Movie Review ~ Sex Tape

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The Facts:

Synopsis: To spice up their marriage, a couple decides to make a sex tape. It seems like a great idea – until they discover that their most private video is no longer private.

Stars: Cameron Diaz, Jason Segel, Rob Corddry, Ellie Kemper, Rob Lowe 

Director: Jake Kasdan

Rated: R

Running Length: 94 minutes

Trailer Review: Here

TMMM Score: (6/10)

Review:  I think most audiences would be forgiven if they heard the title of Cameron Diaz and Jason Segel’s new comedy and write it off as another inane foul-mouthed raunch fest, the kind of flick both actors have been involved with in the past; she in There’s Something About Mary and The Sweetest Thing, he in Forgetting Sarah Marshall.  And, to some extent, they wouldn’t be wrong to assume that.  Sex Tape IS an inane foul-mouthed raunch fest but it’s also surprisingly sprightly, moving fast through 94 minutes that showcase the best, um, assets of its leads.

Not wasting any time, Sex Tape opens on mommy blogger Diaz (going for another hit in 2014 after April’s The Other Woman) fondly recalling her early years meeting, sleeping with, and marrying her college boyfriend (Segel, The Five-Year Engagement).  These early scenes are heavy on the sexcapades as Diaz and Segel (looking like plastic automatons after being digitally smoothed out to look decades younger/thinner) try out every position in the book as they discover each other and fall in love.

Surprise surprise, like the similar in style (but totally wretched) This is 40 the movie lets us know that getting older ain’t that fun, kids put a cramp in romance, and sex becomes something you schedule between PTA meetings and soccer practice.  What sets Sex Tape apart from Judd Apatow’s lame-o exploration of a mid-life relationship crisis is that the central couple decides to do something about it rather than complain to their friends how unhappy they are.

One night after a few drinks and a failed attempt at a roller-skating role-playing fantasy (showcasing that Diaz doesn’t need any digital help in the body-ody-ody department) they decide to film themselves going through every position in The Joy of Sex.  The next morning they’re hung-over and ready to get back to their kids and careers, largely forgetting their naughty filmmaking session.  Through some questionable and quickly explained away tech developments, their iPad filmed home movie gets sent to all the linked iPads in their network (Segel’s character likes to give away iPads as gifts…must be nice to be so cash solvent and Apple sponsored).  When a mysterious text reveals the gaffe, Segel and Diaz set out find the texter and to recover all the gifted iPads which houses their taped tryst just a click away.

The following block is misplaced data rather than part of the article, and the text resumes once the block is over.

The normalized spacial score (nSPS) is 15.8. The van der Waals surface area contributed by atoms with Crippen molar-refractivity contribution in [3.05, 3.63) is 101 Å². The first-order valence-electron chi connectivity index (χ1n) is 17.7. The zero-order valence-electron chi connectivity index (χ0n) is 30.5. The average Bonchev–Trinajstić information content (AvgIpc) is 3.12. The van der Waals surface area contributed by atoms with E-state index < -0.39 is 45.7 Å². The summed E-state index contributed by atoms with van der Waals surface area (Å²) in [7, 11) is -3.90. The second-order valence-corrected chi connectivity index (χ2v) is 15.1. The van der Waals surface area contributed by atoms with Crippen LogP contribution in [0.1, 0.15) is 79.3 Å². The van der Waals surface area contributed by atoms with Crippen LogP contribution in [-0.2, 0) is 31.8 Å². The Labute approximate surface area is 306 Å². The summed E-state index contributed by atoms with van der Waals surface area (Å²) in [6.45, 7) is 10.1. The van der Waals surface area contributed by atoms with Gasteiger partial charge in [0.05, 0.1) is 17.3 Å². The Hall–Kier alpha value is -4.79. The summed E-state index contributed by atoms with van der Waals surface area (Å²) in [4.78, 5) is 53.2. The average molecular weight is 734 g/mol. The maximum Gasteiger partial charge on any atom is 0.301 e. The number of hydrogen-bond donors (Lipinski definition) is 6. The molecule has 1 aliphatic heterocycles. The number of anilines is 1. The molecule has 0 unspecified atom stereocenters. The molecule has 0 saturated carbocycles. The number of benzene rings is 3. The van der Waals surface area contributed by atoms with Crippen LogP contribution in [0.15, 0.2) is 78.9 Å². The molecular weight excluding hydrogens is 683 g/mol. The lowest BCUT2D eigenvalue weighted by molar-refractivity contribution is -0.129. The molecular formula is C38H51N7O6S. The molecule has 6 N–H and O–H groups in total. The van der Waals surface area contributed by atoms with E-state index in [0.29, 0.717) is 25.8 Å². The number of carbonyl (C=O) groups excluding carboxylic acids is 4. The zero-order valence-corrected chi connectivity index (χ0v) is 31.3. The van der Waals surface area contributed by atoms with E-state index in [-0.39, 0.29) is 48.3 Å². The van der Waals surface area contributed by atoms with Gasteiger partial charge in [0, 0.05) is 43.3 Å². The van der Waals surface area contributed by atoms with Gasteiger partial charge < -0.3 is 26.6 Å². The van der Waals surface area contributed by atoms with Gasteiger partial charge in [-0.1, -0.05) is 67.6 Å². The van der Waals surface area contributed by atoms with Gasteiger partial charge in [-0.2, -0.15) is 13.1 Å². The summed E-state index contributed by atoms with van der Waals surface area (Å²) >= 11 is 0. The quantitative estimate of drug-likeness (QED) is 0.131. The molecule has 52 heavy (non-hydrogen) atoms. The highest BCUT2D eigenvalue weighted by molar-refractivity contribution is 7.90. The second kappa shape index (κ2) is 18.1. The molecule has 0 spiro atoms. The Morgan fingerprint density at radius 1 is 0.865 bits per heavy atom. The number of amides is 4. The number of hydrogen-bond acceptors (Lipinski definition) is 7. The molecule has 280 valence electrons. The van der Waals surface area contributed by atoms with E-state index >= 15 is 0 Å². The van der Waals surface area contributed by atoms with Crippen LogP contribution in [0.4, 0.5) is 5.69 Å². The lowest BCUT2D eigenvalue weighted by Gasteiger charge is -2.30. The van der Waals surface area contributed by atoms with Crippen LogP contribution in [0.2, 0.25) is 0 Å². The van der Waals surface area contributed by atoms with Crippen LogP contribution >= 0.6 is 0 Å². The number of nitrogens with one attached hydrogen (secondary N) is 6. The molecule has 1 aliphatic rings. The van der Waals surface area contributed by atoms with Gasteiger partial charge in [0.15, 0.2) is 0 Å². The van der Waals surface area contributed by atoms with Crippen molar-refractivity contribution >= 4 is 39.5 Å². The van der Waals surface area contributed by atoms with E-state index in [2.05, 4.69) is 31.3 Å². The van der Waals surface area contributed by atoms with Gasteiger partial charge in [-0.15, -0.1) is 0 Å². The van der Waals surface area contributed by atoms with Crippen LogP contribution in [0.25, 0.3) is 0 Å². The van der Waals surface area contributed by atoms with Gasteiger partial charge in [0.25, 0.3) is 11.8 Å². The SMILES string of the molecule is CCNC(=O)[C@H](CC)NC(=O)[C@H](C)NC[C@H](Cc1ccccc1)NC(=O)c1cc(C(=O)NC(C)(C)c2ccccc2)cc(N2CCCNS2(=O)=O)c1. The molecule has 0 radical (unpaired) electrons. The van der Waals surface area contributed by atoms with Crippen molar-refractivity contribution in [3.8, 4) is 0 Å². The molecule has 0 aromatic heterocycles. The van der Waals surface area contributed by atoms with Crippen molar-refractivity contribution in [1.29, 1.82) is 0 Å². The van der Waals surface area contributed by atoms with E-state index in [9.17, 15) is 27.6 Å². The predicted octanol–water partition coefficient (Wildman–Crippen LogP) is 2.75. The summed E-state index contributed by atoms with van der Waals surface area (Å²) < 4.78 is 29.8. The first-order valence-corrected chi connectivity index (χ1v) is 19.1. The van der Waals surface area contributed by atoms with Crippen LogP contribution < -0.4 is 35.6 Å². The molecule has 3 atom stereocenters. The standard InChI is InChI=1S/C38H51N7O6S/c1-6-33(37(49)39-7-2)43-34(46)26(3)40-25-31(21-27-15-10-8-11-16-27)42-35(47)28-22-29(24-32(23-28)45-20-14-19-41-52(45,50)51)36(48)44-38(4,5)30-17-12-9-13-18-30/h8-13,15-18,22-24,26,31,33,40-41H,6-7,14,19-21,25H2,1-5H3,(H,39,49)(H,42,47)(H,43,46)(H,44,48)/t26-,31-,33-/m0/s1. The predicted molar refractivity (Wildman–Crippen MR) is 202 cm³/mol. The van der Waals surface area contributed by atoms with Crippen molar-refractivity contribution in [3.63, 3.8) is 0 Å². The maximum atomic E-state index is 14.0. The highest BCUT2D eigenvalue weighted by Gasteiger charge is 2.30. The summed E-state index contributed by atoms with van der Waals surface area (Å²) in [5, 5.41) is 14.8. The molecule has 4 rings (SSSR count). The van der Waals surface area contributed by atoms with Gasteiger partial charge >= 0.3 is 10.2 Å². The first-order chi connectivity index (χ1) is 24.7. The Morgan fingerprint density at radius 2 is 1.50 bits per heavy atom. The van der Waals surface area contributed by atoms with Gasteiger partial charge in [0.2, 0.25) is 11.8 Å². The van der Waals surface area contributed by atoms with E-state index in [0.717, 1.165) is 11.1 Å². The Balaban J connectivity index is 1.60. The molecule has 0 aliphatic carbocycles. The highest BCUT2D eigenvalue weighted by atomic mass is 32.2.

I’m not sure a full 90 minutes was needed to tell this tale and obviously the filmmakers didn’t either because so much extra material is loaded in to pad the proceedings that the movie quickly loses its way once Diaz and Segel embark on their reconnaissance mission.  Along the way they pick up their best friends (the annoying duo of Rob Corddry, Warm Bodies & Ellie Kemper, 21 Jump Street), stop by for a lengthy con to get an iPad back from Diaz’s potential boss (a dreadfully miscast Rob Lowe, way too in on the joke), and break into the headquarters of an adult site with an owner brought to cameo-ed life by a one-time A-lister.

The entire film feels like it was made in someone’s backyard with many shots taking place in front of a green screen or standard set piece lifted from the Desperate Housewives backlot.  There’s also a fair amount of very long scenes for a comedy, I counted at least three scenes where the camera just cuts between Segel and Diaz bickering for minutes on end.  Even though the film mostly breezes by, these are the scenes you’ll be checking your watches in and wondering why director Jake Kasdan didn’t do something more creative.

What saves the film are Diaz and Segel’s willingness to play along with it all.  Both actors aren’t afraid to bare some skin and poke fun at themselves and what’s more, I actually believed they were this couple with these children living this life.  The sophomoric material is beneath everyone involved but it’s the commitment to it that makes the performances work so well.  I’m not sure which of the endings I liked the best (the film climaxes several times) but it ends on a pleasing note of sweetness that’s fairly rare for this genre of lewd comedies.

I’ve seen much worse comedies this year (Blended, A Million Ways to Die in the West, and the Typhoid Mary of summer, Tammy) and don’t have a problem suggesting Sex Tape for a matinee viewing based on performances that rise above the material.

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